The next speaker was Prof. George Selgin, director of the Cato Institute's Center for Monetary and Financial Alternatives. His speech challenged the interesting and yet rarely discussed assumption: the need for the existence of central banks. As Prof. Selgin argued on the basis of scientific data, both in the United States and Britain, the establishment of a central bank and, related to it, introduction of government control of the amount of money, made it impossible for small banks to obtain capital. "In the first 30 years after the founding of the Fed, there were more financial crises than in the previous 30-year period. It is a myth to say that the Fed is the best solution to the financial stability or that the Bank of England is wonderful. Central banks are currently promoting such bad practices as "too big to fail" policy, which is an invitation for financial institutions to excessive risk-taking," argued the US economist. George Selgin also recalled that it is not the market that is the source of financial crises, but the intervention of governments and public institutions acting on market mechanisms. Selgin also noted that "we still have financial crises, because we still believe that governmental institutions can prevent them."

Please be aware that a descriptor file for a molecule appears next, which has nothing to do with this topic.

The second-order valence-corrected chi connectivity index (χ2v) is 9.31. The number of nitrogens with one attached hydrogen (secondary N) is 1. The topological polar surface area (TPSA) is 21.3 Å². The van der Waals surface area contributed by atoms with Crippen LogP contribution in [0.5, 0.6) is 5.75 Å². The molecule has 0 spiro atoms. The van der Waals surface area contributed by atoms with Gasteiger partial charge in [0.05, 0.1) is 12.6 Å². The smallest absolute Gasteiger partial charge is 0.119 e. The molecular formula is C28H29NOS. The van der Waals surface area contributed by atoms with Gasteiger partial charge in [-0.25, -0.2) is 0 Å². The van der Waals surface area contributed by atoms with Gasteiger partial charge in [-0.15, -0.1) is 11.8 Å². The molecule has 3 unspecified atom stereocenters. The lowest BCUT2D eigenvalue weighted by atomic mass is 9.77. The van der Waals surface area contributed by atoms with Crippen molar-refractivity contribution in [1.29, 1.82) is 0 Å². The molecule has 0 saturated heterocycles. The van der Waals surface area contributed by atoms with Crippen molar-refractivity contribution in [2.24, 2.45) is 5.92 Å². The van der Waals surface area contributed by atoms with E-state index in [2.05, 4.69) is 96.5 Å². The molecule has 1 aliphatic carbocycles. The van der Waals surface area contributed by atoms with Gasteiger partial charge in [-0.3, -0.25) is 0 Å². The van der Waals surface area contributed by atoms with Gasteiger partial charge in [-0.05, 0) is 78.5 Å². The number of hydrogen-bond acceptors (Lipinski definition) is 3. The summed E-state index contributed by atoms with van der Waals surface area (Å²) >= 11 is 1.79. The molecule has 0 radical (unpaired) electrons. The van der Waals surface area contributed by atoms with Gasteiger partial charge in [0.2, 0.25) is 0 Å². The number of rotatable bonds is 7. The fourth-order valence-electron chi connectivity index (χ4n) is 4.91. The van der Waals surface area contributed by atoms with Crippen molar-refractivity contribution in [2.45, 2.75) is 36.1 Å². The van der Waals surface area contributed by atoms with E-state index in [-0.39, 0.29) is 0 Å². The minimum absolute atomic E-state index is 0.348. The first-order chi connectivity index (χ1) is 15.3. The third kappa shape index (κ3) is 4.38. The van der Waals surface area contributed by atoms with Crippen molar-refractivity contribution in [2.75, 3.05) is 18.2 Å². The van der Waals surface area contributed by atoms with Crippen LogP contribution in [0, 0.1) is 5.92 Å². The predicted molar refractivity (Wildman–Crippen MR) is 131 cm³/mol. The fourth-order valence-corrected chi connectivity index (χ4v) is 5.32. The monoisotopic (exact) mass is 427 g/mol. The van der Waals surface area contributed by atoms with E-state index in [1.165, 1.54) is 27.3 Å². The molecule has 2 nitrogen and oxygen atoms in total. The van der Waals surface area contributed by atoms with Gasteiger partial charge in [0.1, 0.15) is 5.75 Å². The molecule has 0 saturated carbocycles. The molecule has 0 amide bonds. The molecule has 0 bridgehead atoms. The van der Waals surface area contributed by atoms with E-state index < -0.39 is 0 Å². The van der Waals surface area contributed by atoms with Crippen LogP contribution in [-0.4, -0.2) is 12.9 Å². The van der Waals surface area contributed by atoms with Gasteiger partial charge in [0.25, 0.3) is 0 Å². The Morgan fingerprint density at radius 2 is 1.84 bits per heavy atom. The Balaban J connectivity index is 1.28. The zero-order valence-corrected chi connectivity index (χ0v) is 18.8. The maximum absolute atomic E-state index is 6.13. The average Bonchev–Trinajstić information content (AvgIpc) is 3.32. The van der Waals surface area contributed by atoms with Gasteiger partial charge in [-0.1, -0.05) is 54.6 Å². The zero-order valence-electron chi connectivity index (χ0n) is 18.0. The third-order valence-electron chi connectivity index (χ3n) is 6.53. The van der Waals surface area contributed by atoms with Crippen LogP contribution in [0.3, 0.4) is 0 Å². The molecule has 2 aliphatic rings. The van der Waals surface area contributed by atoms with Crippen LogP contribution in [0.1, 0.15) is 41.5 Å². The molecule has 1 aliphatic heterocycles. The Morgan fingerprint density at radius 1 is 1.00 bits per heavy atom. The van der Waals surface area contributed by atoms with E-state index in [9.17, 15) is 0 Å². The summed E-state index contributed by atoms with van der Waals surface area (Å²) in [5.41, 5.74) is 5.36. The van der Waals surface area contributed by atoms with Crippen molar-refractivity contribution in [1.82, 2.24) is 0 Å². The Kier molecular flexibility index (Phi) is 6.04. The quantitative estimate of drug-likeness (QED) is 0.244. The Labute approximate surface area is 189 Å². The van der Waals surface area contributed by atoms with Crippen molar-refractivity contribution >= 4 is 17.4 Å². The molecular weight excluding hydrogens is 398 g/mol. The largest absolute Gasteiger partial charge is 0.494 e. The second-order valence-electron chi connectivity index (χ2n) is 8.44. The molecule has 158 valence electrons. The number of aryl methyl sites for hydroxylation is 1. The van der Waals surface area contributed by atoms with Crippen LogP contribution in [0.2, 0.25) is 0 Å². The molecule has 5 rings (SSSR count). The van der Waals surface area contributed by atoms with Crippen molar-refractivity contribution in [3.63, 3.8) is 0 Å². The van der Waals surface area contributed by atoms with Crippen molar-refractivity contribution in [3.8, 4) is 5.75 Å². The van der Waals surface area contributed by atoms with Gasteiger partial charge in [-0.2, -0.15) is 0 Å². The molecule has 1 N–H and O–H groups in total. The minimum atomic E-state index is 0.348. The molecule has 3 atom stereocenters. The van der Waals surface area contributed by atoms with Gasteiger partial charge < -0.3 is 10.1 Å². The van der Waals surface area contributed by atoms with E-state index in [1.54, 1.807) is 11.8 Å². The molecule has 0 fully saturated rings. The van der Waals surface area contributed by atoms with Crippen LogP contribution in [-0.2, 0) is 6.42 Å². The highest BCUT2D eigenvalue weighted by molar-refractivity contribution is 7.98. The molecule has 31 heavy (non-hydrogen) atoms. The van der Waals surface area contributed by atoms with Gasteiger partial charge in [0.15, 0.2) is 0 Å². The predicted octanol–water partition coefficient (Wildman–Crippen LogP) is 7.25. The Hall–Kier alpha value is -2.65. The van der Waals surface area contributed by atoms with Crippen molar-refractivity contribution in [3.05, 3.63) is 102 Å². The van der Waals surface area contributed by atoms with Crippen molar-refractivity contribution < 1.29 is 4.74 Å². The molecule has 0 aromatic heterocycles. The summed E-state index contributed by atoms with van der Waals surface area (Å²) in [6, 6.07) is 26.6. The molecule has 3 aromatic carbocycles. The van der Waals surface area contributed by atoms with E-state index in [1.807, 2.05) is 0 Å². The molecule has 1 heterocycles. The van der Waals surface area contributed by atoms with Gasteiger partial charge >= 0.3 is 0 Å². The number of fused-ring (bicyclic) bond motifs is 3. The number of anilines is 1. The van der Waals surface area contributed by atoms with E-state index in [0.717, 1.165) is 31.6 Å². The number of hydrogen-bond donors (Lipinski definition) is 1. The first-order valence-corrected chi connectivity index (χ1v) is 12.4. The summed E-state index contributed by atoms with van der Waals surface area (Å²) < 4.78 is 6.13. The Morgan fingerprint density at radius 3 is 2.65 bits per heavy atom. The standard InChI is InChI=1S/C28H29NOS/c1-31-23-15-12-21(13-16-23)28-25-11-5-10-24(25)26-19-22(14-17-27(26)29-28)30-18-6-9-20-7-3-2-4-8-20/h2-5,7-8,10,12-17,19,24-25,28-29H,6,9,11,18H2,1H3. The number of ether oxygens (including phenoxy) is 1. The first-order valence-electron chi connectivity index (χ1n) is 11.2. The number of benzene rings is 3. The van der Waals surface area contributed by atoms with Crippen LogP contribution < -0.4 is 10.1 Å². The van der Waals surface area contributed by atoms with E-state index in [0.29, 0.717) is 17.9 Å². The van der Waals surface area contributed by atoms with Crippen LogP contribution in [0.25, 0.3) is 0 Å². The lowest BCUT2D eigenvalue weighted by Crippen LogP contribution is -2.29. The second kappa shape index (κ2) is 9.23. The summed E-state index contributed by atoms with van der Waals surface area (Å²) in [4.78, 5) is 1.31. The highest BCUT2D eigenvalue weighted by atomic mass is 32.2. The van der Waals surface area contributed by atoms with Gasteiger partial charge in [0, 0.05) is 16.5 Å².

The second session of the conference went beyond strictly macroeconomic issues, presenting a broader view of the relationship of political and legal conditions with the daily life of citizens, not only in economic terms. The panel called "The level of the rule of law, protection of freedoms and economic and non-economic living conditions" was chaired by Agata Stremecka, the CEO of FOR.
The first speaker was Dr. Włodzimierz Cimoszewicz, lawyer, former prime minister and minister of justice. Cimoszewicz pointed to the low level of knowledge of citizens about the Constitution. ”We do not have such luck as the Americans, who have been living seven generations under the same constitution, and have already memorized what their rights are. The average journalist still has no knowledge of the Constitution," deplored the speaker. In his opinion, this ignorance results in the process of adoption by politicians rights that violate the Constitution what has been observed for a long time. ”Why do we have what we have in our country? This is not a breakthrough; it is just another step. Since the beginning of the Third Republic, violation of the foundations was moving farther and farther," said Cimoszewicz and as an example he cited law on legal highs from 2010 which gave powers of judges to officials and so-called law on beasts from 2013, which allows indefinite deprivation of freedom of some criminals. These moves paved the way for reducing the role of the Constitutional Court or dubious vote on the budget in December 2016. According to Cimoszewicz, it would be appropriate to introduce lessons in foundations of law in schools.
Another talk was delivered by Prof. Jerzy Stępień, former president of the Constitutional Court, who began his lecture with the following words: "One cannot imagine a good lawyer without a rudimentary knowledge of economics, one cannot imagine a good economist without the knowledge of the law.” He noted that in Poland there is a tension between the eastern and the western approach to the law.